Philip points out that getting the figure of affected children is important because the treatment is expensive and help from government is needed. The standard therapy is Intravenous immunoglobulin (IVIG) and aspirin. “A five gram vial of IVIG costs Rs 16,000 and the normal dose of IVIG in Kawasaki disease is two gram per kg body weight every 24 hours,” he says.

AddThis

We are from Kerala. My sister delivered her baby in US and was here in kerala for a couple of months where the child developed this disease. The issue is that it takes it takes very long for this disease to be dectected and is possible only in Cities with advanced medical facilities. Child specialists generally treat for fever for about 10 days and only when they find that fever is not subsiding they would recomend advance tests ( i think color doppler etc)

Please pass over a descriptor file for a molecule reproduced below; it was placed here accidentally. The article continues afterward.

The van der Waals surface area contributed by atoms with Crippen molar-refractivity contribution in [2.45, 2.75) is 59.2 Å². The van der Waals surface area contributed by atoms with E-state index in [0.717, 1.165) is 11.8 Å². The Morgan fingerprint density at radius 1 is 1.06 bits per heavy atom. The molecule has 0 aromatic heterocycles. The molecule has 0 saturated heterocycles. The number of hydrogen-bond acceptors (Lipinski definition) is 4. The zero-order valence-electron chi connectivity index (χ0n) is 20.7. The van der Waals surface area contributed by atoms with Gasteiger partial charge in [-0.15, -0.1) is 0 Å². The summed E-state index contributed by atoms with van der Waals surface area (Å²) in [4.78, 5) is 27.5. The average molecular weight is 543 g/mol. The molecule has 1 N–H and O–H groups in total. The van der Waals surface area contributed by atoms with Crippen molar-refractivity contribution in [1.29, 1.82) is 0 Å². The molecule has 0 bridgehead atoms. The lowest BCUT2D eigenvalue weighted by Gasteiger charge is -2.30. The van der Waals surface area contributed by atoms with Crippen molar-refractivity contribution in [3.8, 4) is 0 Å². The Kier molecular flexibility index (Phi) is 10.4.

The disease is cured once you Intravenous immunoglobulin (IVIG)is injected into the system but this is costly ( 30,000 upwards) depending on weight of the kid.

21 December 2011
Posted by
sivaram K

It should be noted that Xavier Rodo is the first author on the wind paper and his team in Barcelona at IC3, a climate institute, performed the major analyses that lead to the wind hypothesis. The IC3 team is now performing backtracing of the "KD wind" to discover the source of the dust that is lofted into these winds. The IC3 team also performed the dust collection experiments from aircraft over Japan with funds from a grant from the Catalonian government.

28 December 2011
Posted by
Jane C. Burns